Don't use ur own sick leave. This could leave u in open for discipline later or play into their hands if any question of ur performance ever arises.

Firms have ways of noting this type of leave as flowery describes. Usually the idea is really for u to make alternative arrangements to avoid being off long. They do have to be fair and across the board. Depending on ur type of work, leave could be agreed to be unpaid.

Are there ways you can catch up with missed work? Laptops? Extra shift? It's worth being very nice as it makes it much harder to be cross with someone whose trying hard. Keep a personal diary of days, offers and where they are accepted etc. I'd advise against outward stroppyness even if you feel aggrieved (and honestly u would be a saint if u didn't!) as that makes it very easy for a boss to act hard. It's all a bit of a game you see. A long one. Keep ur back covered.

Most work places are the same unfortunately.... sad

YDdraigGoch Tue 04-Dec-12 18:09:50

Being able to look after a sick child while you're working is always a problem. Unless you lie and say you are sick yourself (which would certainly be a disciplinary if you were found out), you'd have to take holiday, although that could be very inconvenient for the employer.

When you take a job, you'd be expected to have adequate child are and emergency cover in place. It's not your employer's problem.

I'm not surprised they've started to get difficult.

bakingaddict Tue 04-Dec-12 18:09:55

I work in the NHS and we are allowed 6 carer's days each year but it only covers the first day of illness. If you need longer you take it as annual leave or unpaid.

It's up to them if they have decided to pay you but it's unreasonable of your employer not to let you take it as AL or unpaid and to make out it's going to be dealt with like it's a disciplinary matter

solveproblem Tue 04-Dec-12 18:10:41

Ladymuck; I've always phoned in and said that I can unfortunately not come in due to sick child and I've always been apologetic about it. I have never asked for a specific kind of leave as I don't know what it would be classed as.

NaiceDude Tue 04-Dec-12 18:12:37

Definitely ask for a VPN connection on your personally-owned computer for these occasions so you can login from home. You need to be at home but you can still work. They'll probably have spare licenses for any programmes you need (such as Outlook) as businesses buy them in bulk.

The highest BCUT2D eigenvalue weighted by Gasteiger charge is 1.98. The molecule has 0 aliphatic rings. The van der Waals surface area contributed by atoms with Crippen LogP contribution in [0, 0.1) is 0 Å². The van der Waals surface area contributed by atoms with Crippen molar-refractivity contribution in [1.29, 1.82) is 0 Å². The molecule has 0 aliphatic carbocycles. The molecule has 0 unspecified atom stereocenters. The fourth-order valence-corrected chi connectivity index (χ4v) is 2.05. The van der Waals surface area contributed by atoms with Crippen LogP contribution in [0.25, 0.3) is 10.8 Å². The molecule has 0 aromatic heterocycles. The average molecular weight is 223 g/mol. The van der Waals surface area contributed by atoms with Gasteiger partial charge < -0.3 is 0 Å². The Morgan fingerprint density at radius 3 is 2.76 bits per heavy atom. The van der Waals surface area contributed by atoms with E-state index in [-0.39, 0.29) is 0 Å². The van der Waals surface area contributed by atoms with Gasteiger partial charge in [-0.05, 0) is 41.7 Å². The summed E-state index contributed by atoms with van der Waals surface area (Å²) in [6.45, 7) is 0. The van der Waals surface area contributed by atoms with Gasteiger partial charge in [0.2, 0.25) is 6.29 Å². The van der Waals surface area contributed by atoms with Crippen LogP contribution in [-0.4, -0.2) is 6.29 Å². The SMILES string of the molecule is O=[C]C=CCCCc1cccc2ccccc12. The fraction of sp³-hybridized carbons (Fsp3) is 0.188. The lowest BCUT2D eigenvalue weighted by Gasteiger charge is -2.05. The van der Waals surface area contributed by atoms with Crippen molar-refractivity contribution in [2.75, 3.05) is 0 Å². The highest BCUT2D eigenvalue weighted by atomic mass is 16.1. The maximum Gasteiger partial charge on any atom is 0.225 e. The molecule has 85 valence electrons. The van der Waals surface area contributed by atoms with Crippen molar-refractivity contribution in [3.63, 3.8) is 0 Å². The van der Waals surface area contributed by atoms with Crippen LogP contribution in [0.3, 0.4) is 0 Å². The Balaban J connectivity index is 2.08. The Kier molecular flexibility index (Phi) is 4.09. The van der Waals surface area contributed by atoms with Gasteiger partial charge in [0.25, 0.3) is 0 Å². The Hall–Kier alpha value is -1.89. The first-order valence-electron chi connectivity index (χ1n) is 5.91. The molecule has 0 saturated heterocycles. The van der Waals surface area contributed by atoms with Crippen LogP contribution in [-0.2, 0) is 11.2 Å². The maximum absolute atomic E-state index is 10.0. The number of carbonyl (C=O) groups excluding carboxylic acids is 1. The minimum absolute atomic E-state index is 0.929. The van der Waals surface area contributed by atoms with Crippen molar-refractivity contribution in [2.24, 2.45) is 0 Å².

Employers need to be more bloody flexible for parents.

Ladymuck Tue 04-Dec-12 18:14:36

Do you have an employee handbook? Does it cover emergency dependents leave? If so, is there a procedure to follow?

If there isn't then perhaps if you show them the directgov section on it, they will be aware that they need to give you some unpaid leave. Hopefully that will leave you with a compromise whereby you still get the leave that you need, but they are not left feeling out of pocket.

givemeaclue Tue 04-Dec-12 18:17:01

Well they are paying her, can't get more flexible than that!

Op normally this time off would be UNpaid so they are being supportive.

Ask for the policy on dependants leave, he they haven't got one statutory applies.

Work out a way to work from home or hire an emergency nanny. If dh has also had 5days off does that mean your dc has had 10 days sick?

givemeaclue Tue 04-Dec-12 18:18:02

Wouldn't draw their attention to the fact they don't need to pay you!

mnistooaddictive Tue 04-Dec-12 18:20:05

The fact that you have no family nearby is your responsibility and not your employers. You can have 2 days off to make alternative arrangements but legally that is all.

solveproblem Tue 04-Dec-12 18:24:21

If I wouldn't be able to make alternatice arrangements afet two days, what would happen? Can they sack me?

Just read through the handbook, it doesn't mention dependants leave.

Ladymuck Tue 04-Dec-12 18:48:57

They could start their disciplinary process.

Emergency dependents leave is a statutory right I believe, so they have to offer that, though as has been pointed out it is a right to have unpaid time to sort out childcare, not to actually provide it yourself.